Franz Seraphicus Grillparzer (15 January 1791 – 21 January 1872) was an Austrian writer who is chiefly known for his dramas. He also wrote the oration for Ludwig van Beethoven's funeral.
Franz Grillparzer was born in Vienna, Austria. His father, E.J. Grillparzer, was a severe pedant and a staunch upholder of the liberal traditions of the reign of Joseph II, and was an advocate of some standing. His mother, Anna Franziska, was a nervous, highly-strung woman who belonged to the well-known musical family of Sonnleithner. His father destined Grillparzer for the legal profession, and, after a desultory education, Grillparzer entered the University of Vienna in 1807 as a student of jurisprudence. Two years later his father died, leaving the family in difficult circumstances. After obtaining his degree from the university in 1811, Franz first became a private tutor for a noble family; then in 1813, he entered the civil service as a clerk at the Imperial and Royal Hofkammer (Exchequer) in Austria. In 1821, he unsuccessfully applied to the position of scribe at the Imperial Library, and later that same year, he was relocated to the Ministry of Finance. In 1832, he became director of the archives at the Imperial and Royal Hofkammer, a position he held until his retirement in 1856. Grillparzer had little capacity for an official career and regarded his position merely as a means of independence. From early youth, Grillparzer displayed a strong literary impulse. He devoted especial attention to the Spanish drama, and nearly all his writings bear marks of ths influence of Calderón. His autobiography, which was written in 1853 and brings down the narrative of his life to 1836, is a model of clear, simple, and elegant prose, and it throws much interesting light both on his personal character and on the tendencies of his time. Among his posthumous writings are many fragments of literary, philosophic, and political criticism, all of them indicating a strong and independent spirit, not invariably just, but distinct, penetrating, and suggestive. It is characteristic of him that he expresses extreme dislike of Hegel's philosophy on the ground that its terms are unintelligible. On the other hand, he gives evidence of careful and sympathetic study of Kant. Of modern literary critics, Gervinus was most repugnant to him, mainly because of the tendency of this writer to attribute moral aims to authors who created solely for art's sake. He rather maliciously says that Gervinus had one advantage and one disadvantage in writing his history of German literature, — the advantage of common sense, the disadvantage of knowing nothing of his subject. Of a quiet contemplative nature, Grillparzer shunned general society. He never married. To a stranger he seemed cold and distant, but in conversation with any one he liked his real disposition revealed itself; his manner became animated, his eyes brightened, and a sarcastic but not ill-natured smile would play upon his lips. It was one of his sayings that the art of writing poetry can neither be taught nor learned, but he also held that inspiration will not visit a poet who neglects to make himself master of his subject. Hence before writing a play he worked hard, striving to comprehend the spirit of the age he wished to represent. He was exceedingly fond of travel, and at different times visited all the leading European countries. After 1840, when his solitary comedy was rejected by the public, he almost passed from the memory of his contemporaries. Fortunately for him, his admirer Heinrich Laube settled in Vienna in 1849 as artistic director of the court theatre. By and by Laube reintroduced on the stage some of Grillparzer's forgotten works, and their success was immediate and profound. To his own surprise, Grillparzer became the most popular author of the day; he was ranked with Goethe and Schiller, and lauded as the national poet of Austria. On the eightieth anniversary of his birthday all classes from the court downwards united to do him honour; never, probably, did Vienna exert herself so much to prove her respect for a private citizen. He was buried with an amount of ceremony that surpassed even the pomp displayed at Klopstock's funeral. He was originally buried in the Währinger Cemetery in Vienna, now known as Schubertpark. He now lies in Hietzinger Friedhof.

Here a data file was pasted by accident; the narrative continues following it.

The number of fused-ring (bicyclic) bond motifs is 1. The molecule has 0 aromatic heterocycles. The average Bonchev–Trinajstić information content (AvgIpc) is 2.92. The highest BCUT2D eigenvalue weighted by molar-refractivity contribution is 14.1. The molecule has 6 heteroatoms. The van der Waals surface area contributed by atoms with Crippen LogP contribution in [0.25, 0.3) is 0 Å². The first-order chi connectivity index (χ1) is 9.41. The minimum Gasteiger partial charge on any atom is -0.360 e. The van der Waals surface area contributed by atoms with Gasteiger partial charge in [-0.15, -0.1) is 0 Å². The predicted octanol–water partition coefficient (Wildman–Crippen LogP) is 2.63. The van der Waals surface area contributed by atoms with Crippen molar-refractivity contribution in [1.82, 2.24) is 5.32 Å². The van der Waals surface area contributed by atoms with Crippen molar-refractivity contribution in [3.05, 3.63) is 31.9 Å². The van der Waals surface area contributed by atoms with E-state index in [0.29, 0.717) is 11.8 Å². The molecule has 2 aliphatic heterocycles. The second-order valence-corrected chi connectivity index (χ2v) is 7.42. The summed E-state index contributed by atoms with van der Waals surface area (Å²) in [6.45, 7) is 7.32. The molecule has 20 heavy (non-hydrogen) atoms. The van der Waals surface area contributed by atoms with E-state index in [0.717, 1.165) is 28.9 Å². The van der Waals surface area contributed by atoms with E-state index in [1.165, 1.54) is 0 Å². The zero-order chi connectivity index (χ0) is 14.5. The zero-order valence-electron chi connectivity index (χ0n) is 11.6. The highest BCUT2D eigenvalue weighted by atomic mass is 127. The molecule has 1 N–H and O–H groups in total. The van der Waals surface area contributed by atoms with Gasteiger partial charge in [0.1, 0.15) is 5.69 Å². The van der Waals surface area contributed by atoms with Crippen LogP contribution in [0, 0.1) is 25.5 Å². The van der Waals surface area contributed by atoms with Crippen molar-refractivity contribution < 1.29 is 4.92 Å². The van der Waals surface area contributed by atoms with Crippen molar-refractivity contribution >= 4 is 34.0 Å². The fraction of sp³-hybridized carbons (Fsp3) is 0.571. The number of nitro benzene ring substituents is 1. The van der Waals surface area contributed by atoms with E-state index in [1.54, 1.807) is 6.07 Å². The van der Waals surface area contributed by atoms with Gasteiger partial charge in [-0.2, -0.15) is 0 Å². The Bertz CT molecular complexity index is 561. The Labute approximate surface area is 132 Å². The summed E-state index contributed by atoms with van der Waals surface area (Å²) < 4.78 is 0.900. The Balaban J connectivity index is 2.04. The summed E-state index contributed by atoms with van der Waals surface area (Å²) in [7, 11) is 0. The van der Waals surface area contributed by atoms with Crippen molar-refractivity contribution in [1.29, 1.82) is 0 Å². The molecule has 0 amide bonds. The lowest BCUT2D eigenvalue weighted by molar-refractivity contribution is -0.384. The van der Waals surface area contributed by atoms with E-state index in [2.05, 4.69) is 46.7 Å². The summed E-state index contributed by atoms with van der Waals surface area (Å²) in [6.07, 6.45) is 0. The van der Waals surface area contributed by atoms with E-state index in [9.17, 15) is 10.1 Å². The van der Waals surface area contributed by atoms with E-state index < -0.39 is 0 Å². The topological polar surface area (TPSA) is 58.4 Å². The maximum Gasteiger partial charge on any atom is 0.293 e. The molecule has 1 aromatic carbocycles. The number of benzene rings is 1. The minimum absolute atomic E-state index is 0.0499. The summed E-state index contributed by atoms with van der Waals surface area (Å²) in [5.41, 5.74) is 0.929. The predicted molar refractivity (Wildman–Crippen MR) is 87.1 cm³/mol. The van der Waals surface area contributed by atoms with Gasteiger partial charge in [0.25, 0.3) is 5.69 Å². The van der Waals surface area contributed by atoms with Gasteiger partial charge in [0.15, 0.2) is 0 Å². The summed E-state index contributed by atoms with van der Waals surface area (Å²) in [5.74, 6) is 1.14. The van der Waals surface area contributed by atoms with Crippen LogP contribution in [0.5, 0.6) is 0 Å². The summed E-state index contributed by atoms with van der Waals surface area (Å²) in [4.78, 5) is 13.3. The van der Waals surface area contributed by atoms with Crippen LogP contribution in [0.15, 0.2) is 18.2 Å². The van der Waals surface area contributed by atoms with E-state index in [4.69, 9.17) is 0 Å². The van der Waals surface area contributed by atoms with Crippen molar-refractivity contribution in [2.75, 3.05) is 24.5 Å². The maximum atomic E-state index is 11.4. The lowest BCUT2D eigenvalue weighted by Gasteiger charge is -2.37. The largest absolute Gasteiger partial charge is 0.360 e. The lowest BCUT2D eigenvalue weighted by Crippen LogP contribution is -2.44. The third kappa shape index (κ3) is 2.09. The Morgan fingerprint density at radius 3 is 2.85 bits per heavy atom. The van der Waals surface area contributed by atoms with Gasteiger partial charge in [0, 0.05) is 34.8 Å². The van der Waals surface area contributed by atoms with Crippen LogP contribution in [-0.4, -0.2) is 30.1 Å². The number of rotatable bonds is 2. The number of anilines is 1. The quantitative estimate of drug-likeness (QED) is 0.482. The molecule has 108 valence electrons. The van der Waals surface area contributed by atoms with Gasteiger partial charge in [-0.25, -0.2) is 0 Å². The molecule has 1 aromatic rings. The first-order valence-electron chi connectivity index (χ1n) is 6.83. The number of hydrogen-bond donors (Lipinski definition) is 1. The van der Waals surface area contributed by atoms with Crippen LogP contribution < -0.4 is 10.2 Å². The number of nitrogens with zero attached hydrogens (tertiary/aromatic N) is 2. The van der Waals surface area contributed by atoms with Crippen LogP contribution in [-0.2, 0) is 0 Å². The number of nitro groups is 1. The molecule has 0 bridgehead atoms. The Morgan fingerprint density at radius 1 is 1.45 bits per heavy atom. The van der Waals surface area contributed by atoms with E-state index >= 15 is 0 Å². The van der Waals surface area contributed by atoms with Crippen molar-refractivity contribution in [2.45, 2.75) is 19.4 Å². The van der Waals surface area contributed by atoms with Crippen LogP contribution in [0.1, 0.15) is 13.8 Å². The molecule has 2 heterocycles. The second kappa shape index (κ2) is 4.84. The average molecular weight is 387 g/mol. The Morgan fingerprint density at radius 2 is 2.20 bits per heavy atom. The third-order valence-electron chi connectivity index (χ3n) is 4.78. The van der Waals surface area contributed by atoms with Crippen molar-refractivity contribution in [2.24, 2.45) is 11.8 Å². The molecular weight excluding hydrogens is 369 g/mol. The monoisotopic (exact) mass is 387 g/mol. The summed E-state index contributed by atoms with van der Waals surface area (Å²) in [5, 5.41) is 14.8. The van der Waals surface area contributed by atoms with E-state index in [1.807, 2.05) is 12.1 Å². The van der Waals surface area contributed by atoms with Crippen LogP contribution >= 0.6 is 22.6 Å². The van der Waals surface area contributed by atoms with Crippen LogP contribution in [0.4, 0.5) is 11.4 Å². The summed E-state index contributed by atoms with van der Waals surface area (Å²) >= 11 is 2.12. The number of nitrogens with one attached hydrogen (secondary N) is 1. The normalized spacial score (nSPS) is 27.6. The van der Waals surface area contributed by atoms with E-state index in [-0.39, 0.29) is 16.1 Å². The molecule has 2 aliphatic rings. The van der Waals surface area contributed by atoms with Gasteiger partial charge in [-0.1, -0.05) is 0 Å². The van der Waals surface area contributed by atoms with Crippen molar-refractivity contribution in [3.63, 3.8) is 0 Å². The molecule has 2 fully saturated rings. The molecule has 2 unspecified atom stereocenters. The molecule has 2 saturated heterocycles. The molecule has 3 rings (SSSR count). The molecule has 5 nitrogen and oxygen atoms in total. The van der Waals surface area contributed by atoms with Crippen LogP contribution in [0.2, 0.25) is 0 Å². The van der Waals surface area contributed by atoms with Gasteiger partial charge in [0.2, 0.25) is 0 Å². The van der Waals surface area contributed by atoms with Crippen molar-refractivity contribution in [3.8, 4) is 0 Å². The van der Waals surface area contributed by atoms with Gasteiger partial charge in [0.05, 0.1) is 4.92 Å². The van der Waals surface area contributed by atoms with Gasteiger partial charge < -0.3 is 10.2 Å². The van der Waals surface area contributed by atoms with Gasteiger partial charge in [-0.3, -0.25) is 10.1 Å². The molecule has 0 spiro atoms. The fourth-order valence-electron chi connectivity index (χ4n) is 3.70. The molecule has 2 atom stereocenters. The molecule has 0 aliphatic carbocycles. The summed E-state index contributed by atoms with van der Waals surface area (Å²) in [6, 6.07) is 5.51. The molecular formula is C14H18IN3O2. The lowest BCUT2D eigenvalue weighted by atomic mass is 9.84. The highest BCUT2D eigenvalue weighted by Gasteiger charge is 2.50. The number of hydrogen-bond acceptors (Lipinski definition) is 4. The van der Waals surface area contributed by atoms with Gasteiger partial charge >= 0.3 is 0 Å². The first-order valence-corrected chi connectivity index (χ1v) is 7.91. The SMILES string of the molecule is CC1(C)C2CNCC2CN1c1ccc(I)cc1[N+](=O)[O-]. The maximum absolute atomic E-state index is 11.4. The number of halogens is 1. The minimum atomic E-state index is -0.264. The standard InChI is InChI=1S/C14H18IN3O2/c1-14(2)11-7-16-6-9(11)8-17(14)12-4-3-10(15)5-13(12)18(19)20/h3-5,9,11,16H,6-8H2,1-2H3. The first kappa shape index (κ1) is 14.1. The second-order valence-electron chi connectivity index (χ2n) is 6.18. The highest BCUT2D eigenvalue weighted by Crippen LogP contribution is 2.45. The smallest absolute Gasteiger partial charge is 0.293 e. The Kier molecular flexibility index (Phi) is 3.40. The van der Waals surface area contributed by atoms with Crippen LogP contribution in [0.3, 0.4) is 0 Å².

In 1807–1809, Grillparzer wrote a long tragedy in iambics, Blanca von Castilien, modeled on Friedrich von Schiller's Don Carlos. He also produced the dramatic fragments Spartacus and Alfred der Grosse (1809). When Grillparzer began to write, the German stage was dominated by the wild plays of Werner, Müllner, and other authors of the so-called “fate-tragedies.” Grillparzer's play The Ancestress (German: Die Ahnfrau), published in 1816, was penetrated by their spirit. It is a gruesome fate-tragedy in the trochaic measure of the Spanish drama, already made popular by Adolf Müllner in his Schuld. A lady, who has been slain by her husband for infidelity, is doomed to visit “the glimpses of the moon” until her house is extinguished, and this end is reached in the tragedy amid scenes of violence and horror. Its general character is similar to that of Werner's dramas; it only differs from them in containing individual passages of much force and beauty. It reveals an instinct for dramatic as opposed to merely theatrical effect, which distinguishes it from other fate-dramas of the day. Unfortunately, its success led to the poet being classed for the best part of his life with playwrights like Müllner and Houwald. In 1817, the first performances of The Ancestress made Grillparzer famous.The Ancestress was followed by Sappho (1818), a drama of a very different type; in the classic spirit of Goethe's Torquato Tasso, Grillparzer unrolled the tragedy of poetic genius, the renunciation of earthly happiness imposed upon the poet by his higher mission. An Italian rendering of this play fell into the hands of Lord Byron, who, although the translation was very bad, expressed his conviction that the author's name would be held in reverence by posterity. It is full of the aspiration of the Romantic school, but its form is classic, and its chastened style presents a striking contrast to the noise and fury of The Ancestress. The problem of the play has some resemblance to that of Goethe's Torquato Tasso, for in both we find the struggles of a poetic nature which is unable to reconcile itself to the conditions of the actual world. Grillparzer's conceptions are not so clearly defined as Goethe's, nor is his diction so varied and harmonious; but the play has the stamp of genius, and ranks as one of the best of those works in which an attempt has been made to combine the passion and sentiment of modern life with the simplicity and grace of ancient masterpieces. In 1821, Grillparzer completed his The Golden Fleece (Das goldene Vlies) trilogy, a project that had been interrupted in 1819 when his depressed mother committed suicide, and by Grillparzer's subsequent visit to Italy. The trilogy opens with a one-act prelude, Der Gastfreund, then depicts, in The Argonauts (Die Argonauten) Jason's adventures in his quest for the Fleece. Medea, a tragedy of classic proportions, contains the culminating events of the story of Medea, which had been so often dramatized before. The theme is similar to that of Sappho, but on a larger scale. It is again the tragedy of the heart's desire, the conflict of the simple happy life with that sinister power, be it genius or ambition, which upsets the equilibrium of life. There is delicate art in the delineation of the mingled fascination and repulsion which Medea and Jason feel for each other, and when at last repulsion becomes the dominant force, the dramatist gives splendid utterance to the rage of the disappointed wife and mother. Medea, her revenge stilled, her children dead, bears the fatal Fleece back to Delphi, while Jason is left to realize the nothingness of human striving and earthly happiness. The end is bitter disillusionment; the only consolation renunciation. Some critics consider Medea Grillparzer's highest achievement.